A Stand-in's Story: My Six-Week Master Class on set with
Tommy Lee Jones & Morgan Freeman
This week we have a guest blog from Sol-Mate Nick Urzetta who shares his experience about working as a Stand-In on the film Villa Capri here in Albuquerque
I had the extraordinary opportunity of working as a stand in for Tommy Lee Jones, who is starring along with Morgan Freeman and Rene Russo in the upcoming comedy Villa Capri, filmed in New Mexico this year and due out in August 2017.
Being new to the acting game starting June 2016, at the ripe young age of 59, I began taking classes at Sol Acting Academy under the capable guidance of owner, mentor, teacher and Vivian Nesbitt.
Having only been on a movie set a few times as background, I submitted my thin resume and headshot for a casting call from White Turtle Casting and also Latham Casting as a stand in and photo double for actor Tommy Lee Jones. In the casting call they requested an actor that also plays golf, and that was my ticket as I have played golf all my life and I look somewhat like Tommy Lee.
I had no idea what I was in for, talk about baptism by fire!
I went from a beginning acting class to standing in and reading lines with some of the biggest names in the business.
I also had the distinct honor of working with and getting to know legendary writer director and producer Ron Shelton (Tin Cup, Bull Durham, White Men Can’t Jump) to name a few of the movies he has written, produced and directed. Ron was also a minor league baseball player AAA level. Coincidentally he played for the Rochester Red Wings, (Rochester is my hometown), and was an infield starter for the 1974 team that won the league championship in 1974. He is being inducted into the Red Wings Hall of Fame in 2017.
I had no idea I would have to actually rehearse…..
Ron runs full rehearsals with the stand in crew, or 2nd Team, and many times I would be reading lines and rehearsing movement with the likes of Morgan Freeman, Rene Russo, Glenne Headly, Sheryl Lee Ralph, Joe Pantoliano.. and more….
First day on the set actually went well as the scenes were all in order on the call sheet, but day 2 was a disaster as I began reading lines from the wrong scene, which didn’t go over particularly well with 1st AD and Steve Danton or Ron. As a coach and mentor, Ron would not hold back if someone missed their mark or read their lines wrong, he would always say “you’ve been on the set for 28 days, you should know your lines, know the camera angles”.. It didn’t matter the actual day count, it was always 28 days.
Tommy Lee was very quiet and focused on set, he comes “in character” to the set and when the camera rolls, he is powerful, creating a character and delivering dialogue like only he can. In the six weeks of shooting he said only five words to me, “your hat is on backwards”... The character he portrayed wore a cowboy hat and I had trouble distinguishing the front from the back. He doesn’t miss a trick.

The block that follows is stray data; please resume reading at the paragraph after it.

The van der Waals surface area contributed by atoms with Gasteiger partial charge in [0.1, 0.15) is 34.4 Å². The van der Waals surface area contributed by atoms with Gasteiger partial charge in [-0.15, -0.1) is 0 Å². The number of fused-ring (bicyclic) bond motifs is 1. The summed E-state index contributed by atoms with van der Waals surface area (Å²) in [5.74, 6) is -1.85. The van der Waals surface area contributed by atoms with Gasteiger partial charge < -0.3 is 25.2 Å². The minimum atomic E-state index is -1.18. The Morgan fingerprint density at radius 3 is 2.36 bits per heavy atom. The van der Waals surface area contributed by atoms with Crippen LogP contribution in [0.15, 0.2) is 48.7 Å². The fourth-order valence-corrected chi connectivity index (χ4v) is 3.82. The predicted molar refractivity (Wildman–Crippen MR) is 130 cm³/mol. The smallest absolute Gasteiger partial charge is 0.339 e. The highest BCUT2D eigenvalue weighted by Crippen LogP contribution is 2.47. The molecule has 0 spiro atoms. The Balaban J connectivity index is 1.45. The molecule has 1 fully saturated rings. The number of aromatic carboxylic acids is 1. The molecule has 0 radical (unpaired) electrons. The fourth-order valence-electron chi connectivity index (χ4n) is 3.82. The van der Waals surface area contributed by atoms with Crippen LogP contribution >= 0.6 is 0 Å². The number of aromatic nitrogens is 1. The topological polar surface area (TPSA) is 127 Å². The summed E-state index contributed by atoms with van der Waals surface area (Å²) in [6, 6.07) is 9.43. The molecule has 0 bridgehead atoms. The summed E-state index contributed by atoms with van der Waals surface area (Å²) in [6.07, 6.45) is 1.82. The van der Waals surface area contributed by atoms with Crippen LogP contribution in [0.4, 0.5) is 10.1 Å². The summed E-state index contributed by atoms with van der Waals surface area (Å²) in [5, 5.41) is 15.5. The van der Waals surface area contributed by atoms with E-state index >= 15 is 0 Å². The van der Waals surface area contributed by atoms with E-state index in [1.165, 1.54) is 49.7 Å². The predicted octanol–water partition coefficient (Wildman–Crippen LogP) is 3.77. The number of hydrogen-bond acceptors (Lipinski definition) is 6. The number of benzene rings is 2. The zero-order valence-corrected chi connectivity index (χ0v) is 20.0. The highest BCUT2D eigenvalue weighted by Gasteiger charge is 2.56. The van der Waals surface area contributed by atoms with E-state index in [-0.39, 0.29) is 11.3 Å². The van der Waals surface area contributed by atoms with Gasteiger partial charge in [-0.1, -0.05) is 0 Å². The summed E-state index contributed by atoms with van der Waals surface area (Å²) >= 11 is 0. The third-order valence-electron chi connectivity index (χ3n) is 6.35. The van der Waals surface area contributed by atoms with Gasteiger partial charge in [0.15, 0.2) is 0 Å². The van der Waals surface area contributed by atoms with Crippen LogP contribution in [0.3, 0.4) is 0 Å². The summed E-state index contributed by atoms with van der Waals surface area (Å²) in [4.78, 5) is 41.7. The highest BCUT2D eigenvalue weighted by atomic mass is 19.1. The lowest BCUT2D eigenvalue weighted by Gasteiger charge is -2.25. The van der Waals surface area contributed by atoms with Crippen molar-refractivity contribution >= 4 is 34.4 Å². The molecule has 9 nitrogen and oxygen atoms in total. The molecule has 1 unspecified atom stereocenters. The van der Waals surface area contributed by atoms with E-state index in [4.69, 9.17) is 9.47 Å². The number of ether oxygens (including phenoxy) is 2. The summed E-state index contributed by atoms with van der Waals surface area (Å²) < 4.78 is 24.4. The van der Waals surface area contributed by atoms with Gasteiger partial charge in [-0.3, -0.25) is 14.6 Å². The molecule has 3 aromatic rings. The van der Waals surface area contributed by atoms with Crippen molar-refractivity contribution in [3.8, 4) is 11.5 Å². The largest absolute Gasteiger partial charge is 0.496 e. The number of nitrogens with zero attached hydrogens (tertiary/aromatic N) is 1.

Morgan Freeman brings joy and happiness to the set, he has an incredible persona.
Rene Russo, Sheryl Lee Ralph, Glenne Headly, Elizabeth Ashley were all consummate professionals, studying the way they prepare and approach their work was priceless.
Our stand in line up, or 2nd team bonded very quickly. The core group was primarily Charles Elkins, Michael Fabian, Susan Lloyd, Vincent Cunningham and Robert Fox. Michael taught me the basics. Stand In is a vital role to the continuity of the film. There were many things to learn, the most important being to study the actor you are standing in for, their every movement, stance, hand, leg arm position. The camera operators really depend on the stand in to get the shot right.
This once in a lifetime experience has been invaluable in my pursuit of a career in film.
I feel blessed and fortunate to have been given this wonderful opportunity.
Memorization - an inevitable reality
Learning your lines is probably the second most important tool to your success after showing up on-time to the audition (meaning 20 minutes early). It is one of the lower rungs on the ladder. And learning lines is probably the number one cause of anxiety for many actors, beginning or experienced professional.
There are techniques including writing the script out long hand, repetition, mnemonics, and the Roman Room method, that work really well for some learners. For most it’s about finding what works for your learning style.
In his article on memorization Ryan Howe describes the process this way:
“Memory is the brains way of integrating sensory-motor information into a symbolic representation that allows prediction of future occurrences. This is the evolutionary basis for memory. When trying to commit information to memory, it is important to engage with the material in a fashion that complements how your brain naturally performs this task. The world is not a two dimensional plane. The brain evolved to remember material that is living, active, colourful, vivid, and engaging.”
In the article found here Howe outlines several techniques for people who are learning strings of numbers, words or historical moments. He advocates putting them into a story. So how does this help actors? That’s already what we do, so some of the tried and true methods may help us, and they may cause more confusion.
I have had trouble with learning lines in the past and am happy to say that now at my advancing age, it’s easier than ever, which is not something I would have expected. I frequently forget why I went into the kitchen, but that is another story.